"The only thing that remains the same is change!"
My nurse practitioner, Sally, would cackle after she'd spout those too-true and sage words each time I'd visit her during my seemingly never-ending years of perimenopause. I've hit menopause now and, yet again, I'm experiencing significant change in my life. Change can be stressful, of course, whether we deem it positive or not so positive change.
This change--moving into a permanent location, a new condo, which I did Monday this week, is very positive. But, oddly, as I spent September packing, I found myself a bit wistful. Reaching back into the emotional memories of my life for context, I find the move from my second home in the Atlanta burb, Stone Mountain, back to Nashville, one of those similar times. I recall sitting in the drive of the home where my first husband and I gelled in our relationship--which would last nearly another 10 years and see the birth of our only child. It was bittersweet leaving. The tides of our lives had weathered early tulmult and created a finer flow within that sweet lil' cape cod.
Likewise, tumultuous change, carried me crashing into the shores of this lucky find of a lil' Green Hills condo 16 months ago. The low interest rates were too tempting. And like that second home in Stone Mountain, it was here that I began to create a more peaceful ebb and flow in my life, gather up the pieces of a confused and broken heart and create permanent change. Capping off this transition is a move into my new condo, a sweet, small Georgian-style neighborhood I've admired for 20 years.
Never ever did I think I'd miss this place. This refuge to safety--in more ways to one. The place that I rented in a state of shock after owning the last quarter century of my life. A place with some crazy mixed-up neighbors above me who came and went: a dad, an ex-wife, a rebellious college-aged daughter. Insomniacs. All of them. I'll skip the part about four floods from their neglect, the middle-of-the-night parties and more that made my daily life within these wall less than pleasant way too much of the time.The last year-and-a-half nestled in this condo required a lot of emotional band-aids as I stitched my soul back together. But its compact and cozy bones brought me joy. Its location soothed and delighted my soul as I walked my daily errands a mile or more each day from one end to the other of this busy suburban shopping district. (Yes, from a block beyond Castleman all the way up to Starbucks and Kinko's.) Because Nashville is not known for its pedestrian friendly sidewalks, I'd usually take to some back streets, increasing the length and the green-way of my walks. I lost 10 pounds pounding the pavement, Grace almost always at my side. We created anew a larger friendly village of support at the local bank, Whole Foods Market, the mall--where we mostly cut-through--and the chi-chi shops of Hill Center--Lululemon and The Cosmetic Market being our faves.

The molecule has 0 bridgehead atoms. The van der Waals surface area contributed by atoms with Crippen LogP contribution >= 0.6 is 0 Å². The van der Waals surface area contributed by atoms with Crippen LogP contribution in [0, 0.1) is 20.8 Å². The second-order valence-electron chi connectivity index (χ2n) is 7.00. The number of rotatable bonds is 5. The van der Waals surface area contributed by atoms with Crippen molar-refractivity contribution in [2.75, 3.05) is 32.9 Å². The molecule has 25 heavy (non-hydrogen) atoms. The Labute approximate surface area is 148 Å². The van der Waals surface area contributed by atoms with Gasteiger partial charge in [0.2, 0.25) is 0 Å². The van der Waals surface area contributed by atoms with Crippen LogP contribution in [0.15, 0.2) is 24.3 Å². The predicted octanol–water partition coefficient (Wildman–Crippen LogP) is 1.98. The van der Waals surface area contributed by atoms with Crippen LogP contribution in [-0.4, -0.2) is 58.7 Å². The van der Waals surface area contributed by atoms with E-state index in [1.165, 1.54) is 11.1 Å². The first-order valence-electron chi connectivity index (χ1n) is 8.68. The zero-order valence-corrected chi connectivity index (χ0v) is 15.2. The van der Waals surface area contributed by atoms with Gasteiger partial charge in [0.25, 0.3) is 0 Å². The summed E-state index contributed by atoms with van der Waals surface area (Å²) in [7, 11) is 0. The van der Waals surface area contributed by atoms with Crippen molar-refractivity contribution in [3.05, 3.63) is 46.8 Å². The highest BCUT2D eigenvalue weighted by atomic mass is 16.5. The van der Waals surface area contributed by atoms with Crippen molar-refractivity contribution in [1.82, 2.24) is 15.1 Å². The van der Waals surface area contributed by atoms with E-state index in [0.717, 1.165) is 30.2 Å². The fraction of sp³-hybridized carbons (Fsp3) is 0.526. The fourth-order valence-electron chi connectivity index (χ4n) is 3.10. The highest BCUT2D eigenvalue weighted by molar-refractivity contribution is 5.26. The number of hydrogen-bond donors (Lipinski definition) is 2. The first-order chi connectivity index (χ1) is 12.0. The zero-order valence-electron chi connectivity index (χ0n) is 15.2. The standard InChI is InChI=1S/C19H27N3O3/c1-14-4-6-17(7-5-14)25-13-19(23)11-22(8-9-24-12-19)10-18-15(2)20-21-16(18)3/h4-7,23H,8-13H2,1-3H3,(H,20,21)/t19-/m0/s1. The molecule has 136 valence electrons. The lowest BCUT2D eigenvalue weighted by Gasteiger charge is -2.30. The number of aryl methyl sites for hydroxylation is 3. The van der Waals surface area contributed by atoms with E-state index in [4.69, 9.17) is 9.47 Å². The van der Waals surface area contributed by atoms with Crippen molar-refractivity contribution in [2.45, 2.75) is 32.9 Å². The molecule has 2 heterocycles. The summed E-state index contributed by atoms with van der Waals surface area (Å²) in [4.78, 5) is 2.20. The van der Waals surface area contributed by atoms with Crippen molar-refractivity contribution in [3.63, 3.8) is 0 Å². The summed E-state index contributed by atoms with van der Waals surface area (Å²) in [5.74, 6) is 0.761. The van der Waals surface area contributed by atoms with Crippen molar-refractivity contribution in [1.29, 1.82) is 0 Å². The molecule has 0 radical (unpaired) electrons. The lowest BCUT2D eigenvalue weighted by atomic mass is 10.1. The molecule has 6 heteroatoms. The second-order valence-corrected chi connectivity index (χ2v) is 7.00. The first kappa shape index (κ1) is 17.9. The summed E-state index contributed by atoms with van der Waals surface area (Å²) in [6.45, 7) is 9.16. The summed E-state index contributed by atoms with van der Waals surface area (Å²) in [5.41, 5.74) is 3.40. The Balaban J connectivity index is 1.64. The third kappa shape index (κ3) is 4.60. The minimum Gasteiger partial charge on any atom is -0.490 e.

Summer here was hot and our walks wilted into nonexistence. But most of August, surprisingly, brought relief. After a heat flare early Septemeber, we began sitting on the old green porch glider early mornings, waiting for the bus, and after school when the bus delivered Grace back home. There I studied a bit sadly the garden that served me peace. And as I walked one of my last afternoon errands, a September breeze bathing me, I mourned a bit the months of walking lost because of the heat. I'm back closer to one of Nashville's beautiful, enormous forested parks--a parcel of it my backyard. But, I won't be walking my errands in my new suburban location. This burb was never made for that sweet savor.
It was the warmth of my condo, as captured above, rich with cherished family possessions and the spirit of nature, and as embodied in my garden--also shown--and in my daily errand-walks underneath a blue and white canopy of cloud and skies, which bouyed my soul through a sea of change. Difficult change. Good change. And bittersweet change. Goodbye, lil' condo. Thank you for the lessons embodied in your walls and for the new stillness you gifted my spirit. I am thrilled to have moved on, but part of me will miss the lovely you offered up to me daily. Glancing back in memory, now, I see and feel the love, grace and beauty I seeded into this place so that I could move on and blossom elsewhere. Thank you.
There is blessing in adversity. Adversity = opportunity.